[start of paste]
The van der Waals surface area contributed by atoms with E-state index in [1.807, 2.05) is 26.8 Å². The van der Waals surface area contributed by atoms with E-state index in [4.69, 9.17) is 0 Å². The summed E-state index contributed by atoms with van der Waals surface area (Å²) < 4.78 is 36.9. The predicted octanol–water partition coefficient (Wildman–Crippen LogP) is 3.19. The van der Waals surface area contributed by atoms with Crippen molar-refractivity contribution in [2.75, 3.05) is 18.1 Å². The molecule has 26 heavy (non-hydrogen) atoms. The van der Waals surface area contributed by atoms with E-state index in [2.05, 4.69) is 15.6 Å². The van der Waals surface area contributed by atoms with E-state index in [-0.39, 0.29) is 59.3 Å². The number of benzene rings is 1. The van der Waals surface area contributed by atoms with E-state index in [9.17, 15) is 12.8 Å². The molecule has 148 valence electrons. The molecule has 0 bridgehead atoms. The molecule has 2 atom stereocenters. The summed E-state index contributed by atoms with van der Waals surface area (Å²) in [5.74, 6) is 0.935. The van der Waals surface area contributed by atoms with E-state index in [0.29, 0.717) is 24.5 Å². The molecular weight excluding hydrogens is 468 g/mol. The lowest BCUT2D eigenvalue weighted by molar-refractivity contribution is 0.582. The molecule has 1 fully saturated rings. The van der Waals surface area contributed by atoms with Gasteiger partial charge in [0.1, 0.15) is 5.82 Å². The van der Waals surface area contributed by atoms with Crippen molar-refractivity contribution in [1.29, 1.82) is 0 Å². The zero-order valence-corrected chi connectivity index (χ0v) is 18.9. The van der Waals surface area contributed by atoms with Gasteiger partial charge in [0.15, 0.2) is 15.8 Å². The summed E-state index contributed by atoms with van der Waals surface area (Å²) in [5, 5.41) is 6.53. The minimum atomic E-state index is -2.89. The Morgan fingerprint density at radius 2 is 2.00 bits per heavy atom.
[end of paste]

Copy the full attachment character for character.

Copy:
The van der Waals surface area contributed by atoms with E-state index in [1.807, 2.05) is 26.8 Å². The van der Waals surface area contributed by atoms with E-state index in [4.69, 9.17) is 0 Å². The summed E-state index contributed by atoms with van der Waals surface area (Å²) < 4.78 is 36.9. The predicted octanol–water partition coefficient (Wildman–Crippen LogP) is 3.19. The van der Waals surface area contributed by atoms with Crippen molar-refractivity contribution in [2.75, 3.05) is 18.1 Å². The molecule has 26 heavy (non-hydrogen) atoms. The van der Waals surface area contributed by atoms with E-state index in [2.05, 4.69) is 15.6 Å². The van der Waals surface area contributed by atoms with E-state index in [-0.39, 0.29) is 59.3 Å². The number of benzene rings is 1. The van der Waals surface area contributed by atoms with E-state index in [9.17, 15) is 12.8 Å². The molecule has 148 valence electrons. The molecule has 0 bridgehead atoms. The molecule has 2 atom stereocenters. The summed E-state index contributed by atoms with van der Waals surface area (Å²) in [5.74, 6) is 0.935. The van der Waals surface area contributed by atoms with E-state index in [0.29, 0.717) is 24.5 Å². The molecular weight excluding hydrogens is 468 g/mol. The lowest BCUT2D eigenvalue weighted by molar-refractivity contribution is 0.582. The molecule has 1 fully saturated rings. The van der Waals surface area contributed by atoms with Gasteiger partial charge in [0.1, 0.15) is 5.82 Å². The van der Waals surface area contributed by atoms with Crippen molar-refractivity contribution in [1.29, 1.82) is 0 Å². The zero-order valence-corrected chi connectivity index (χ0v) is 18.9. The van der Waals surface area contributed by atoms with Gasteiger partial charge in [0.15, 0.2) is 15.8 Å². The summed E-state index contributed by atoms with van der Waals surface area (Å²) in [5, 5.41) is 6.53. The minimum atomic E-state index is -2.89. The Morgan fingerprint density at radius 2 is 2.00 bits per heavy atom.